In two galaxies did not find dark matter. What’s going on?

Like the ripples in a pond indicates that someone has thrown a stone, ran the water meter or jumped a frog, the existence of a mysterious substance — dark matter — is determined by its extensive influence on the space. Astronomers can’t observe it directly, but the gravity of dark matter determines the birth, the shape and motion of galaxies. This makes the opening last year completely unexpected: a strange, diffuse galaxy did not find dark matter. I think that’s all? As it is not so.

Galaxy without dark matter

Some scientists have welcomed this discovery. Others expressed their doubts, criticizing the measurement of the distances and motions of the galaxy. The stakes are high: if this galaxy really is not enough dark matter, it paradoxically confirms the existence of this substance.

And now, the original team has acquired additional evidence to support its initial discovery. In addition, it was discovered a second galaxy with similar symptoms. Where once there was one untraditional galaxy free of dark matter (at first glance), and now two of them.

“A single object can always be written off as a unicorn, but once you find two unicorns, you begin to wonder about the possible existence of unicorns,” says Michael Boylan-Kolchin, an astronomer at the University of Texas at Austin who was not involved in this study. “And then you start to wonder about where they came from, what their properties are and how they are common.”

In search of unicorns

Two of the galaxies are very dim and are far from the Land: the photons from the star clusters they began to travel in the direction of our planet in the last days of the reign of the dinosaurs, about 65 million years ago. The first galaxy NGC 1052-DF2-size milky Way, but contains 100 times fewer stars. New galaxy NGC 1052-DF4 is in the same area of sky and the size and weight is about the same.

In March last year, scientists headed by Johann Daniel and Peter van Dokkum of Yale University published a study which evaluated the size of NGC 1052-DF2, watching his stellar light, and the movement of star clusters that surround it. If NGC 1052-DF2 contain so much dark matter, so astronomers normally expect, dark matter would increase the orbital velocity of these stellar phenomena. But they are moving slowly, which suggests that dark matter is missing. Critics object to the fact that the speed of these star clusters have been calculated incorrectly — and even if their calculations are correct , the sample size of only 10 star clusters was too modest to reliably determine the factor of dark matter in NGC 1052-DF2.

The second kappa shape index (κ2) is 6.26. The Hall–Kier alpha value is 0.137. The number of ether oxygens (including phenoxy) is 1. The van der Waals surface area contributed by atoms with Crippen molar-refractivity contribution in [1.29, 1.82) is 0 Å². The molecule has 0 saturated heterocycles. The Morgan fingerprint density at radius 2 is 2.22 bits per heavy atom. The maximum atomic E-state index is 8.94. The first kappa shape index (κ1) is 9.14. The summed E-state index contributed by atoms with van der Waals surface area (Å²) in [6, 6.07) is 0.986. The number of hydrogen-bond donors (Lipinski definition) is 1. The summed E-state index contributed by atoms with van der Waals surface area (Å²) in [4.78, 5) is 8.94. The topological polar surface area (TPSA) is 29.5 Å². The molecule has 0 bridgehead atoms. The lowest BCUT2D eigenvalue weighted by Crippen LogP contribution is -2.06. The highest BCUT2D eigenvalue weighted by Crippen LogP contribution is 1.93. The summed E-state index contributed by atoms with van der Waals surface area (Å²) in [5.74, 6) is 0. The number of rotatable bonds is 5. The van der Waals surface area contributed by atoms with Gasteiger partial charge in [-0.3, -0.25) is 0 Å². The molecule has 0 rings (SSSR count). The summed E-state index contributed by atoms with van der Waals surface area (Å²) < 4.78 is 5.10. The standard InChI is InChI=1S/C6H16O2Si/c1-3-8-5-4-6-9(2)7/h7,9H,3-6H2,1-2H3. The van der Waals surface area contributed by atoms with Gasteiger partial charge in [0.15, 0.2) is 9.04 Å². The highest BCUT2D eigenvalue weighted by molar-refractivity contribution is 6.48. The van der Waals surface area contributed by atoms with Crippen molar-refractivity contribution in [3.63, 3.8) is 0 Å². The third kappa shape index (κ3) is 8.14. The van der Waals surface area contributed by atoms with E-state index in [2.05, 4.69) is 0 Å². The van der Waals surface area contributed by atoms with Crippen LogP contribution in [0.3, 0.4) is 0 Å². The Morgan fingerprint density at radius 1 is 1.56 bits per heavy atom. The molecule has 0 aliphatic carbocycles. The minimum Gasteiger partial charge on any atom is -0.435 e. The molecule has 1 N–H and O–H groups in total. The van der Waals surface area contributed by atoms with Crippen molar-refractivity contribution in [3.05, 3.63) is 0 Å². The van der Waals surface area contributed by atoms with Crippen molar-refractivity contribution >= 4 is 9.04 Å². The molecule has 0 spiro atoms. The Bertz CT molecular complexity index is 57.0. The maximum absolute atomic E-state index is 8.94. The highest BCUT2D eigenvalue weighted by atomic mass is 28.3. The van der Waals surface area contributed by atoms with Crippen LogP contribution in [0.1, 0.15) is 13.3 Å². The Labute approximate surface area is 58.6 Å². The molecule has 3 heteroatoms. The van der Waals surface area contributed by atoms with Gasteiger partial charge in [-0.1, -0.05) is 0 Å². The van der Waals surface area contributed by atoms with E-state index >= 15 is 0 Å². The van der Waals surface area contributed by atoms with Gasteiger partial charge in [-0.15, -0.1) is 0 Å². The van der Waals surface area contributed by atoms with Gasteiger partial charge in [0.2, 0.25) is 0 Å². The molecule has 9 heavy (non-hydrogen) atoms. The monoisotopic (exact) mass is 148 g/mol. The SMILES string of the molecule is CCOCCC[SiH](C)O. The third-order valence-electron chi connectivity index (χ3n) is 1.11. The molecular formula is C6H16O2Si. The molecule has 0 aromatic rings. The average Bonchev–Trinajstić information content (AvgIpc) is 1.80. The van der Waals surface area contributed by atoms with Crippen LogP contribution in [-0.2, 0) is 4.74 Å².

In October, Daniel decided to address this issue using a different technique. She took Keck Cosmic Web Imager, a new instrument, recently installed a giant 10-metre primary mirror of the telescope, the Keck in Hawaii. This device can measure light from very faint objects with extremely high resolution, making it the perfect tool for learning ultradefrag galaxies, such as NGC 1052-DF2. This tool was so good that Daniel no longer had to study the motion of a star cluster to determine the mass of the galaxy. Instead, she was able to obtain mass directly, using the stellar light of the galaxy.

From the point of view of information, starlight contains a lot of it. Separating light into its component colours (this is called spectroscopy), scientists can determine the composition of the star, its age, the direction of movement in space and speed. Most of this information is transmitted in the form of spectral lines — linear elements embedded in the spectrum of a star due to radiation or absorption of various chemical elements. Tool Cake measured a range of approximately 10 million stars in the galaxy DF2. The size of the spread between the fastest and slowest stars in the galaxy gives an idea of how matter interacts with them. The more matter — dark or some — more variation in the velocities of stars.